How to Hike the Zion Narrows

All pictures are my own unless otherwise noted/sourced; do not use without permission.

Imagine hiking in slot canyons. Even better, hiking in the river and inside a narrow slot canyon! This will WOW you indefinitely!

In order to hike the Zion Narrows, you will have to hike in the cold Virgin River (or you can do the walk on the paved trail but it’s not the same), and walk through greasy and slippery rocks (this is unavoidable). However, the views along the way are worth every step of the way! The canyon walls are incredible, words can’t even begin to describe its beauty. Inside the slot canyon, some cliffs will reveal cool stripes (some call it looking like zebra stripes) due to mineral deposits. Some sections of the hike, the water is a beautiful turquoise blue.

If you start hiking early, water will be clear and absolutely beautiful. You’ll be able to see what you’re stepping on, which makes it easier to navigate in the river. Later on the day as more people start to hike, the water becomes murky and difficult to see what lies underneath. I almost fell multiple times coming back because I couldn’t see what I was stepping on.

Needless to say, the Zion Narrows is hands-down one of my favorite hikes of all time. Also called “the Narrows”, this hike is a very popular one, but not everyone goes all the way or even half way. However, I highly recommended going all the way up to the Confluence or Wall Street. The farther you get, the less people there will be. It makes for a much better experience.

Ways to Hike the Zion Narrows

Hike the one mile paved Riverside Walk (also wheelchair accessible)

The easiest way to see the Zion Narrows (although not the best), is the one-mile paved Riverside Walk. This trail is flat, therefore it is wheelchair accessible and very easy to get walk. The Riverside Walk offers beautiful sceneries and great photo opportunities. It is set next to the Virgin River so there are many openings should you want to dip your feet in the cold water. However, it gets very crowded later in the day. The end of this trail is the beginning of the Narrows hike.

Hike the Zion Narrows in the Virgin River Bottom-Up

Hiking the Zion Narrows bottom-up is one of the most popular routes. It is for good reason. It is absolutely unique and beautiful, but also because anyone can go anytime!

Hiking bottom-up, you can go all the way to Big Spring (this is as far as you’re allowed to go without a permit), which is 10 miles roundtrip. However, you can go as short as 1 mile, or as far as 10 miles. It’s completely up to you.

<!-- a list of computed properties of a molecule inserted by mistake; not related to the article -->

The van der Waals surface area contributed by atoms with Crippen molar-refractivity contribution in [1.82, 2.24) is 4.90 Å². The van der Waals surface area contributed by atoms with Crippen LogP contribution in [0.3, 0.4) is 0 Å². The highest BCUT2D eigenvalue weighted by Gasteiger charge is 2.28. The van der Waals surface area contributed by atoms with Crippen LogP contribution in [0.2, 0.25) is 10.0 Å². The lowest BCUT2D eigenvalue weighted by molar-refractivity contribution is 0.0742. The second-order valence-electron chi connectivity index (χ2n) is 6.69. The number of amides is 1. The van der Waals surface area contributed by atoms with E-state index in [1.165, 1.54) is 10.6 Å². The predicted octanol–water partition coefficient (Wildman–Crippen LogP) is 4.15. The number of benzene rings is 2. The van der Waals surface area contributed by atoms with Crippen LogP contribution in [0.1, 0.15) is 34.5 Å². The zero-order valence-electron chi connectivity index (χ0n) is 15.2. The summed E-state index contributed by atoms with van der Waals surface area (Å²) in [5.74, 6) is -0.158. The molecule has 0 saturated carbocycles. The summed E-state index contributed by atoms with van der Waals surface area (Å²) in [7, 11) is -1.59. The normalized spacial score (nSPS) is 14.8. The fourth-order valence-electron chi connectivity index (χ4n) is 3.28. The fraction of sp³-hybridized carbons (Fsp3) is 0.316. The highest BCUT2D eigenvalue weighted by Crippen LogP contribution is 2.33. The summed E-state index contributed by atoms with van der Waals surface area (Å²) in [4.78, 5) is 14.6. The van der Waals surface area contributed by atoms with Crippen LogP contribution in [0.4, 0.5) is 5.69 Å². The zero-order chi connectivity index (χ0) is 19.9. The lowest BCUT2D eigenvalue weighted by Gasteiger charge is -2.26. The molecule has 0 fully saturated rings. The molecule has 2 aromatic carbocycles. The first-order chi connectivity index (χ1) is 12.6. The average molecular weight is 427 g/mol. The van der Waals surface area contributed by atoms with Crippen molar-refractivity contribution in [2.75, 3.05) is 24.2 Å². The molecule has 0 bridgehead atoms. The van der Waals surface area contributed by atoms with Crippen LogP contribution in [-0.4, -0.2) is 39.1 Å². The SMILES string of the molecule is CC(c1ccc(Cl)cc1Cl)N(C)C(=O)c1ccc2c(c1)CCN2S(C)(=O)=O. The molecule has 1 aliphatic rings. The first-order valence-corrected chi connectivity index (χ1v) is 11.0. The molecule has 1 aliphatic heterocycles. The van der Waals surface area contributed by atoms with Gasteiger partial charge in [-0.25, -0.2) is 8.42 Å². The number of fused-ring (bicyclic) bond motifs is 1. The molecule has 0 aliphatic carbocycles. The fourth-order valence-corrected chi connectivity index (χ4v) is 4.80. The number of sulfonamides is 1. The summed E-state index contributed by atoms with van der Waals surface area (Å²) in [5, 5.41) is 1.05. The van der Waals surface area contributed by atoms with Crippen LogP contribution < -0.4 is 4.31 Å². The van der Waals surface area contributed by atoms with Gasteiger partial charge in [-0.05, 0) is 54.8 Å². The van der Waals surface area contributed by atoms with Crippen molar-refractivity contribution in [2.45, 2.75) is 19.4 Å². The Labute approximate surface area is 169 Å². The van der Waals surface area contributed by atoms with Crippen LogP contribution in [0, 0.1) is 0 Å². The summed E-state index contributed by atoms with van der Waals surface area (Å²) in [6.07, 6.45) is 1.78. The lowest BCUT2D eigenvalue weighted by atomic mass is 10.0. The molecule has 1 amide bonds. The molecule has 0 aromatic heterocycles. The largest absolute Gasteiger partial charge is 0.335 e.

Bottom-up Hiking Distances (from Temple of Sinawava)

To Mystery Falls – 3 miles roundtrip

To the Confluence – 6 miles roundtrip

To Wall Street – 7.5 miles roundtrip

To Big Spring – 10 miles roundtrip

Distance: 1 - 10 miles round trip

Duration: 1 - 7 hours or more

Difficulty: Easy - Moderate

Permit Required: No

Bathrooms: at Temple of Sinawava shuttle stop

Map of Bottom-up hike, thanks to Zion Guru

Here's a gallery from my Narrows hike.

Gate to the Narrows

Beautiful views

Sun light in the background

Mystery Falls

Walking on greasy rocks

The Confluence ("Fork") where it splits two ways

When your buddy couldn't make it, and you ask a stranger to take a picture of you. UGH.

To the right of the Confluence - to Veiled Falls

The highest the water got for me. It was so much fun!

Later on, water became murky due to increased hikers.

More people coming....

Made it back to the Gate of the Narrows.


Hike the Zion Narrows in the Virgin River Top-Down

Hiking the Zion Narrows Top-Down is for those who has the time, and wants to explore the Narrows more. This route is considered more challenging. There are two options available for this hike. You can do either full day hike, or camp overnight. Both require a permit. Camping is limited to only 40 persons a day.

The Top-Down hike starts at Chamberlain’s Ranch, and you would hike all the way down to the Temple of Sinawava. From Chamberlain’s Ranch, hiking 5 miles will take you to the Upper Narrows, and continuing down from that you will reach Deep Creek, which is a good spot for lunch. Afterwards, you’ll reach the lower Narrows where the Bottom-Up hikers are.Write your text here...

Distance: 16 miles round trip

Duration: 10+ hours

Difficulty: Moderate – Difficult, strenuous

Permit Required: Yes, available at Wilderness Desk at the Zion National Park Visitor's Center or ONLINE

Map of Top-Down hike, thanks to Zion Guru

How to Get There